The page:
Google Says Data Collection Was a Mistake But Not Illegal


Google told key Congressmen in a letter released June 11 that it had mistakenly collected payload data, including potentially personal information, from unencrypted WiFi networks, but that it thought it was legal to do so.

The letter, which concerned an incident in which Google dispatched cars collect information from WiFi networks for its Street View mapping application, drew a mixed response from the legislators, who have asked the Federal Trade Commission to look into the issue. A top Republican called for a hearing "at minimum" on the data collection, while a leading Democrat appeared to take Google at its word but added that the matter needed further investagion.

"We believe it does not violate U.S. law to collect payload data from networks that are configured to be openly accessible (i.e., not secured by encryption and thus accessible by any user's device)," the company said. "We emphasize that being lawful and being the right thing to do are two different things, and that collecting payload data was a mistake for which we are profoundly sorry."

Google was responding to a letter from Energy & Commerce Committee chairman Henry Waxman (D-Calif.), ranking member Joe Barton (R-Tex.) and former Communications Subcommittee chairman Ed Markey (D-Mass.) asking for some answers to why Google had collected the information.

Google said it had not used the data for any product of service, that only two people in the company had seen the data, but that it had not deleted any of the U.S. data collected per "pending civil litigation."

In a letter from director of public policy Pablo Chavez, the company said it did not know exactly what payload data it had collected (information beyond the location of the wireless nets the cars were sent out to record), but that it would likely have been "fragmented."

That said Google conceded it should have provided more notice of its actions. "In retrospect, it is clear there should have been greater transparency about the collection of this data," the company said. But it also pointed out it did not alert people that it was collecting payload data because it had not meant to do so, and that the wider scope of the project -- collecting information to improve the accuracy of location-based services -- had been widely reported.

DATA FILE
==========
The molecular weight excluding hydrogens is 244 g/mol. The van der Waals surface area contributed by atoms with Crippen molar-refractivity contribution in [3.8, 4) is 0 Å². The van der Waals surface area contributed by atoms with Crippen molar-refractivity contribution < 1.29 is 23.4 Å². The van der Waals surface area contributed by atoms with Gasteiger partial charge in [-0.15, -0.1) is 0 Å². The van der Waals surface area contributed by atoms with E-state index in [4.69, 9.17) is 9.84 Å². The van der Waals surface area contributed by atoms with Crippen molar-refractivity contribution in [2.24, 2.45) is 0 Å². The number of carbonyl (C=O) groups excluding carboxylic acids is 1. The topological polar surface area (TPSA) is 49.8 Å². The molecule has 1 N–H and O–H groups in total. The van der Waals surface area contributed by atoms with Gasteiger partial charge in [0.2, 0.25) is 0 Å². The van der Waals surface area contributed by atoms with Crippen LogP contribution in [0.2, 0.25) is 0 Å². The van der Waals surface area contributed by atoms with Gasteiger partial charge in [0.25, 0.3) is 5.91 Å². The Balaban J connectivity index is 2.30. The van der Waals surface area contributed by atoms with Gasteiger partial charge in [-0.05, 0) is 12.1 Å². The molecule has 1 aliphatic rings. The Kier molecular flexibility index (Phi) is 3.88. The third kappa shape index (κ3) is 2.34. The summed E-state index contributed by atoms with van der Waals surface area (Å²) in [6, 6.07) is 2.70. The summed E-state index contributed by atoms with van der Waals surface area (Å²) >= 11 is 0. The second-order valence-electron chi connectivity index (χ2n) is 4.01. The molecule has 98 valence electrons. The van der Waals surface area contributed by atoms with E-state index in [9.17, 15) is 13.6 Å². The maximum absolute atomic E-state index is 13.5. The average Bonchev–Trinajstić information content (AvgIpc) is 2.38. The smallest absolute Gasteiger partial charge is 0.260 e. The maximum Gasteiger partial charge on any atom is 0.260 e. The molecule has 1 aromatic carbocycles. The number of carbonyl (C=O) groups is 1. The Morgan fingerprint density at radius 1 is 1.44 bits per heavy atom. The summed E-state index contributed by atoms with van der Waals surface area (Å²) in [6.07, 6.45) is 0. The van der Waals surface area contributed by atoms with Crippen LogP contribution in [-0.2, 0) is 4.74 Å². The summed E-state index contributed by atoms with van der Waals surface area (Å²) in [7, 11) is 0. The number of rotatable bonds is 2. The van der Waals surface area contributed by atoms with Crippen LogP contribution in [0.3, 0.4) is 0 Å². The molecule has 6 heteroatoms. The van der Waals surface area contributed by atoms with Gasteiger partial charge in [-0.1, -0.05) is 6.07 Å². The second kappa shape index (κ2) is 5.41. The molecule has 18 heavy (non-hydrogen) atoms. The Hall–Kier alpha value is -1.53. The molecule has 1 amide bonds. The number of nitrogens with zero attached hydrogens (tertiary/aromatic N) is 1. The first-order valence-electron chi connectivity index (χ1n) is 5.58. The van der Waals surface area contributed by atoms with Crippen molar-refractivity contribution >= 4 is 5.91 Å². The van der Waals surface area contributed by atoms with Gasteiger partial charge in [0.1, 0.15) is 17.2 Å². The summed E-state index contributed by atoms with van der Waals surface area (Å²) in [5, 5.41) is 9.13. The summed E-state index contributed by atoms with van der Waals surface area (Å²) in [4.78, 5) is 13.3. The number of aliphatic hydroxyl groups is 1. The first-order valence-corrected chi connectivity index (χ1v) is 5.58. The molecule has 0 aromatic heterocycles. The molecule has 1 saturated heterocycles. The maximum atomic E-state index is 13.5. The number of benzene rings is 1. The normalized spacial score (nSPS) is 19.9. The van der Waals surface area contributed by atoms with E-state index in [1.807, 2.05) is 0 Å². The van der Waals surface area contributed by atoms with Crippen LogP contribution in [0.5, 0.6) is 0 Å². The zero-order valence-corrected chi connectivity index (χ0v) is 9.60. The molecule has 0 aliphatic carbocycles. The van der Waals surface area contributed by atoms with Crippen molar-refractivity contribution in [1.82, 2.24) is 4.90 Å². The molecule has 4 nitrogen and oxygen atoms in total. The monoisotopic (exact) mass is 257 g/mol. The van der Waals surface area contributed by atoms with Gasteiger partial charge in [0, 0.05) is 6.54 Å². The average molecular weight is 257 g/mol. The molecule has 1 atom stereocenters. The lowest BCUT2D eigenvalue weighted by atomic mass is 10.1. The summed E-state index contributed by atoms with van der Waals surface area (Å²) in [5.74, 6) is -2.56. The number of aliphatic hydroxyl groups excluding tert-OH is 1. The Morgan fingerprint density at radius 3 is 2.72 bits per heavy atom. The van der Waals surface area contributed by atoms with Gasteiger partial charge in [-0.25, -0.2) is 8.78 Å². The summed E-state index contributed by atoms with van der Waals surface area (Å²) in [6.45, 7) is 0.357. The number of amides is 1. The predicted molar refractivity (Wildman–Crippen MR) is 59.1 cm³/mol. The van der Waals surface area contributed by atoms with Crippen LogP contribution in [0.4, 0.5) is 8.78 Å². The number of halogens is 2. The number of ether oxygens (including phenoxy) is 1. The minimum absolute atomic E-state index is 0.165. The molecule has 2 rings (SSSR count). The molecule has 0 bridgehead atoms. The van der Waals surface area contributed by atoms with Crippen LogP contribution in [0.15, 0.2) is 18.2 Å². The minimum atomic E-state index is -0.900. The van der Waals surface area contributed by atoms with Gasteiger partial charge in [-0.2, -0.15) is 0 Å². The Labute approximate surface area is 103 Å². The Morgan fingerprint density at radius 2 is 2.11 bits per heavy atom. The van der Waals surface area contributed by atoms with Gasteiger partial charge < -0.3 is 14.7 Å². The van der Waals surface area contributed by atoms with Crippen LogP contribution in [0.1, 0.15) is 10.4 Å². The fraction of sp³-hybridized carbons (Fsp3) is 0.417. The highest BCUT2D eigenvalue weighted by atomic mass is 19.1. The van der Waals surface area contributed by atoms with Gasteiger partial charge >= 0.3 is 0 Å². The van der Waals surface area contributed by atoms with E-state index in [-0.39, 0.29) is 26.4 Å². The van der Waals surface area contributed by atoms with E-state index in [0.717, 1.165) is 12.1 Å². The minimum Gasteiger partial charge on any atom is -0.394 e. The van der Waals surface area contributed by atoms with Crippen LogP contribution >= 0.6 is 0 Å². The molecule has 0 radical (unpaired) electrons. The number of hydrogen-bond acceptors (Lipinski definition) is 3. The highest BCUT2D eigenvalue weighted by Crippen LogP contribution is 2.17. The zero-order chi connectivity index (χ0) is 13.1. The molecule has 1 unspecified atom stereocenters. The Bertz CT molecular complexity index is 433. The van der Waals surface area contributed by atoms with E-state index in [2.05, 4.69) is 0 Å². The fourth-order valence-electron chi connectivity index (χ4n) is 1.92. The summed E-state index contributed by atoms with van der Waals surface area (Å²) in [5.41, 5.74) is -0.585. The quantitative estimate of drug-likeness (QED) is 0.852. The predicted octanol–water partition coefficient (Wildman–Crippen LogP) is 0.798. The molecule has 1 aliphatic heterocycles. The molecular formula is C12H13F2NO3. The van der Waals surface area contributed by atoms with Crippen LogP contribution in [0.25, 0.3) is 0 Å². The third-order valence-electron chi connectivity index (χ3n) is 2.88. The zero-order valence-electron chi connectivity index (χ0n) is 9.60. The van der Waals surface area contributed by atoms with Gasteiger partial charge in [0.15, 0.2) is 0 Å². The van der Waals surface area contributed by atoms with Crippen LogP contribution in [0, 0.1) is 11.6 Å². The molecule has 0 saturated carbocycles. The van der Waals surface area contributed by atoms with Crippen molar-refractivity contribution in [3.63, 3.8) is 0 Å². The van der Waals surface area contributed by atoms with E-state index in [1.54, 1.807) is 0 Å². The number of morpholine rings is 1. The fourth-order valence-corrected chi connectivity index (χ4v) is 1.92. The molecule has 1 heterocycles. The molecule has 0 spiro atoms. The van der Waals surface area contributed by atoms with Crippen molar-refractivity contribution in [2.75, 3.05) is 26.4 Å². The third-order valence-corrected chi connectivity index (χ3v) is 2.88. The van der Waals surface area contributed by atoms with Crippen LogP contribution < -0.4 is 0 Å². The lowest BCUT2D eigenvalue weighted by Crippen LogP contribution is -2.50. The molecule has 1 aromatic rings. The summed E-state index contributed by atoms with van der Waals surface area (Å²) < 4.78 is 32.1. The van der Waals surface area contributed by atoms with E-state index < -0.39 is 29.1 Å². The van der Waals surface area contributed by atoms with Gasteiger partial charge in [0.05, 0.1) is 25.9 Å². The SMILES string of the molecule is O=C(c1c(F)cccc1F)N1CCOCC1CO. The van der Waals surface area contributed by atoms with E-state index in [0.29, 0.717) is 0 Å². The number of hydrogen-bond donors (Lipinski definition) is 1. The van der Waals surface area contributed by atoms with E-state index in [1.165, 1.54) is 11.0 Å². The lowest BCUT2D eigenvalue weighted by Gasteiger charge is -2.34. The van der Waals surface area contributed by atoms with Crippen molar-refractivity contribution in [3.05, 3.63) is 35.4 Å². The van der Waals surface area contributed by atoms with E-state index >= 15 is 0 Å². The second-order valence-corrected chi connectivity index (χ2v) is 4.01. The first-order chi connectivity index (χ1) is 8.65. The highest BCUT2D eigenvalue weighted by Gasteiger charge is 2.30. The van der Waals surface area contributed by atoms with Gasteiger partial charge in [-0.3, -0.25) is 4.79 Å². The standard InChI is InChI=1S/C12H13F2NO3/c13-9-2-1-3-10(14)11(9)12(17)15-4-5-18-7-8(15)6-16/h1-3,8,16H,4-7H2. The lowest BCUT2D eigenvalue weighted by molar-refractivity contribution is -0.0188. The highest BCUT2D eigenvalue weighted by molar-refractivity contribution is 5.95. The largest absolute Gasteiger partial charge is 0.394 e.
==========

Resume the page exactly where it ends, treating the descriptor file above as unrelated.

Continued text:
Waxman had not responded at press time. Markey said it was clear Google "fell short" of the transparency and trust that are key to consumer protection. He said he would continue to monitor the situation and referred to the letter they had sent to the FTC.

But he also pointed out that the company had "admitted mistakes it made in this matter and indicated that it has taken corrective action, including termination of its collection of WiFi data entirely by its Street View cars."

Barton took a far sterner tone, more in line with the Democrats' criticisms of Comcast for its BitTorrent blocking.

"Google now confesses it has been collecting people's information for years, yet claims they still do not know exactly what they collected and who was vulnerable," said Barton in a release from the committee that included Markey's comments as well. "This is deeply troubling for a company that bases its business model on gathering consumer data," he said. "That failure is even more disturbing and ironic in view of the fact that Google is lobbying the government to regulate Internet service providers, but not Google. As we are contemplating privacy legislation in the committee, I think this matter warrants a hearing, at minimum."

The FCC has proposed expanding and codifying its broadband access principles, including on transparency and notification. But FCC chairman Julius Genachowski said that should be applied only to the networks, not to the software and applications that ride them.